September 17th, 2009 by bankruptcy
Filing for bankruptcy can be erroneous at times, and the mistake can often prove to be very costly. Few people realize bankruptcy can lead to long-term repercussions. However, at times debtors don’t have any other options left but to file for bankruptcy. In such cases, it’s important to know about certain pitfalls, which can be avoided.
1. Transferring the asset value: People generally try to protect their assets by transferring them to others. However, this strategy does not work when one files for bankruptcy. Recently transferred properties and assets have to be disclosed to the bankruptcy trustee appointed by the court. And the court could prevent the transfer from taking place. So it becomes counterproductive in initiating the transfers, just before filing for bankruptcy. As per the law, each state has specific bankruptcy guidelines, which are specially designed to protect all, or certain portions of the assets, while filing a bankruptcy.
2. Transferring of credit card balances: Debtors often try to transfer a substantial portion of their debt amount to one credit card. This can shift the debt burden from the older creditor to a new one, and provide the debtor some time to arrange for some alternative ways and means to redeem. However, this should be avoided, since it does not solve the problem, but rather avoid it. Moreover, the new creditor may strongly protest, and argue that the new debt ought to be presumed fraudulent. This can be especially true when the transfer takes place just 60 days prior to filing for bankruptcy for an amount in access of over $1500.
3. Repayment of loans to family members: As per the bankruptcy rules and guidelines, the debtor is required to treat all the creditors equally, and not choose which creditors to be repaid prior to others. The trustee appointed by the bankruptcy court holds the right to pursue a relative receiving certain or all portions of any funds made available to him or her. One is required to list out all debts owed to family members, and assuming there are no objections related to the discharge of funds from main creditors, the debt can be officially redeemed to the particular relative in any manner deemed fit by the debtor.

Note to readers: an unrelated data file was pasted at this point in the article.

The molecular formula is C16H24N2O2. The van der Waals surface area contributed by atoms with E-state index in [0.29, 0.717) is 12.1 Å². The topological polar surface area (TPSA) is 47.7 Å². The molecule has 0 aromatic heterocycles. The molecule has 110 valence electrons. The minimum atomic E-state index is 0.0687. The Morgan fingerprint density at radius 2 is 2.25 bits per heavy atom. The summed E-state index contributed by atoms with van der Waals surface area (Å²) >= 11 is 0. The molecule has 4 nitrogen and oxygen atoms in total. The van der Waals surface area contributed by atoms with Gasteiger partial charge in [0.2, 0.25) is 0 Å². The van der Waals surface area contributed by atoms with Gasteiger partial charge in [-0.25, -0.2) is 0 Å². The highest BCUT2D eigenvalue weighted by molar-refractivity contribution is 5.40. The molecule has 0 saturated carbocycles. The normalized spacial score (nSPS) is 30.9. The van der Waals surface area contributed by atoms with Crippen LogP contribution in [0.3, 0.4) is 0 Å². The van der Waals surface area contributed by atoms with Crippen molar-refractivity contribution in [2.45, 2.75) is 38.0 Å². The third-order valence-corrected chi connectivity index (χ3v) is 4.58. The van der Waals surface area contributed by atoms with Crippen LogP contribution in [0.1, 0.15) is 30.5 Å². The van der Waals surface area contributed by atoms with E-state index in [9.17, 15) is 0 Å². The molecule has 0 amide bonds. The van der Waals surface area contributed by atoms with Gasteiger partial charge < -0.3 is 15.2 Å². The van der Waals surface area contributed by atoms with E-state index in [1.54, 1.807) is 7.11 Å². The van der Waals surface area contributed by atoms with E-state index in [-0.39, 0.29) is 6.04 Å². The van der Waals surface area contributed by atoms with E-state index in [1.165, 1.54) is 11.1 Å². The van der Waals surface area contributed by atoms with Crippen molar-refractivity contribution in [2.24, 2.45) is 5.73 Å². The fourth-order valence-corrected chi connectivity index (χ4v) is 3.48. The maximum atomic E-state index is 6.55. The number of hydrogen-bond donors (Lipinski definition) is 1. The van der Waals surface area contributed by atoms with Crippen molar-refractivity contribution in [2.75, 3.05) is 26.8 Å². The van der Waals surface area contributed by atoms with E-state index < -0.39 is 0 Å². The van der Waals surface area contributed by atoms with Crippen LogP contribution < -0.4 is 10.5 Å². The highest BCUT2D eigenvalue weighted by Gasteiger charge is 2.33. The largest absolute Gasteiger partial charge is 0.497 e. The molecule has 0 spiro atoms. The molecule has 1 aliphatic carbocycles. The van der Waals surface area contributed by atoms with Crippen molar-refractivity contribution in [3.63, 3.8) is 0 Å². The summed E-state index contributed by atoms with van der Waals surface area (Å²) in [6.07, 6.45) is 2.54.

4. Avoiding certain debts while declaring the bankruptcy petition: The debtor is legally required to list out and clearly indicate all debts outstanding while filing the bankruptcy petition. If the debtor desires to retain the house, and the automobile while filing for Chapter 7 bankruptcy, it’s required to sign a reaffirmation agreement with the bankruptcy court which excludes certain assets required for discharging debts.
5. Ignoring litigations: Majority of individuals fear litigations and lawsuits, and find it difficult to respond when they receive summons in their mail. In majority of the cases, when the debtor has filed for bankruptcy, and receives the summons, the bankruptcy attorney can fax the case information to the creditor’s legal representative, and get the litigation dismissed. However, if one is in the process of filing for bankruptcy, and the litigation has not been officially filed, it can be beneficial to attend the court hearing, and seek a continuance and file for bankruptcy relief.
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This entry was posted on Thursday, September 17th, 2009 at 4:36 am and is filed under Business, Financial Planning, bankruptcy. You can follow any responses to this entry through the RSS 2.0 feed. You can leave a response, or trackback from your own site.